The second reality — marriage is primarily about adult fulfillment — is frightening. Seen through the lens of individualism, what is really being said here becomes clear: Marriage is about me.
It is misleading to say we are crawling out from under the wreckage of hyper-individualism. We will not do so as a people until we reject the me-first attitude that dominates our culture. But the people of our culture do not appear prepared to make that change of heart.
Leaving children out of the purpose of marriage, combined with parents’ intensified commitment to self-fulfillment, dictates the nature of relationships in our families. Relationships are less personal. David Elkind, psychologist and child-development expert, noted that parenting is no longer based on intuition, which requires focused attention to choose a response that fits the child’s current experience. Parenting is now based on technique, which does not require the same personal interaction. Parenting is less personal; it has become more professional.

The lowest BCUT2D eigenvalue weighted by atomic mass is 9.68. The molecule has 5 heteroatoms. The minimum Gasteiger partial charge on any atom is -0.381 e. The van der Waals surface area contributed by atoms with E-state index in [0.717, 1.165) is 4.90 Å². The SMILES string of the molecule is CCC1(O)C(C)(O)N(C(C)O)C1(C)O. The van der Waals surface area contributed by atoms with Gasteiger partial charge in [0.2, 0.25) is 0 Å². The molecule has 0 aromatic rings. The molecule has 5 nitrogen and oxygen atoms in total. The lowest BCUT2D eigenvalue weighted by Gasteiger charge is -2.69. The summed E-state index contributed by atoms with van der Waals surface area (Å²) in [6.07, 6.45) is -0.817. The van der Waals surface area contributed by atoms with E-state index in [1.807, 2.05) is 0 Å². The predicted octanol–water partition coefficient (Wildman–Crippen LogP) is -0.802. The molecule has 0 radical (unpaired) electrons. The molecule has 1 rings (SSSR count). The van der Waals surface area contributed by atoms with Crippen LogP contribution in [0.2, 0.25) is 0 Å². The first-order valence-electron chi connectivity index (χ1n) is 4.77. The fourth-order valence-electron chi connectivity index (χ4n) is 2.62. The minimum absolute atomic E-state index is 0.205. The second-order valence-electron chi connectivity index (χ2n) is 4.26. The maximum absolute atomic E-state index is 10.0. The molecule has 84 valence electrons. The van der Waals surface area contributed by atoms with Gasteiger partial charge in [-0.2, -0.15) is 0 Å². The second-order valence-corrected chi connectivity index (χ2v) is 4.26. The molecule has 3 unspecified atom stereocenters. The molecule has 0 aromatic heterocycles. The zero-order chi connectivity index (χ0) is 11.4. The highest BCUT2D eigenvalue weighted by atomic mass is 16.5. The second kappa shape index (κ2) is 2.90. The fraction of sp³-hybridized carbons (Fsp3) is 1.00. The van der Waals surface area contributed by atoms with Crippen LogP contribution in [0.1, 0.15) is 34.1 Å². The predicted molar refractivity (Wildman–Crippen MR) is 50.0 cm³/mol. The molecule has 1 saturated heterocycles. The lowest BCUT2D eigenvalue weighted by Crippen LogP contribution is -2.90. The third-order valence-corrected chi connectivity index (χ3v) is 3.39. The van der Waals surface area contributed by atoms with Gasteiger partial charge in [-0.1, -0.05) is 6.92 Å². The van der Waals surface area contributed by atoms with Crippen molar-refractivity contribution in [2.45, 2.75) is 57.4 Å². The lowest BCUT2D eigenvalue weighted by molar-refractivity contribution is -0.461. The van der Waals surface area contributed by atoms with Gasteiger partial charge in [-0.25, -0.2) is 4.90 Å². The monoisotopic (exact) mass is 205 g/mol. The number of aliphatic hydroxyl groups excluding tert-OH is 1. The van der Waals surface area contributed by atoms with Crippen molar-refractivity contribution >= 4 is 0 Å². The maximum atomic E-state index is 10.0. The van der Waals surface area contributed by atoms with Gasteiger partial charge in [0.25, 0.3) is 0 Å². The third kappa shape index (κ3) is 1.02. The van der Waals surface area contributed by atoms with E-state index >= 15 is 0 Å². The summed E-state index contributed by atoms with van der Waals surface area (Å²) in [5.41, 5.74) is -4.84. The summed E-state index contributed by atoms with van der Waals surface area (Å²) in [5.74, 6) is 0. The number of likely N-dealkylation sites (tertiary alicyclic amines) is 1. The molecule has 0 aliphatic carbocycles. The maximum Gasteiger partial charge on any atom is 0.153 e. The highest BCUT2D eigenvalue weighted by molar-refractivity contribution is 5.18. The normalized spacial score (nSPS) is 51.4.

One of the most feared experiences in life is abandonment. By decreasing personal attention to children, parents open the door to feelings of abandonment. Such feelings, even if small, can become major, long-lasting issues. Such feelings intensify when they are repeated regularly. Children in such relationships often feel alone. Usually they do not identify the feeling with words; they cannot think about it. They only feel it. Such feelings become embodied, remembered physically and feared, but not well-remembered cognitively. So they are left alone with their aloneness, which complicates their emotional life, presently and into the future.
Other factors contributed to family fragmentation. The rise in families formed without marriage occurring at all disadvantages children. The rapid rise of unmarried mothers occurred alongside the increase of divorced mothers and fathers. Also, there was an increased level of father absence from family households. Father absence occurs both in situations where parents were never married and when parents are divorced. Even when custody arrangements allow for joint parenting, the parent-child relationships are seldom what they were or could have been in a two-parent home, where parents and children have more time together. All of these factors disadvantaged the children in these homes.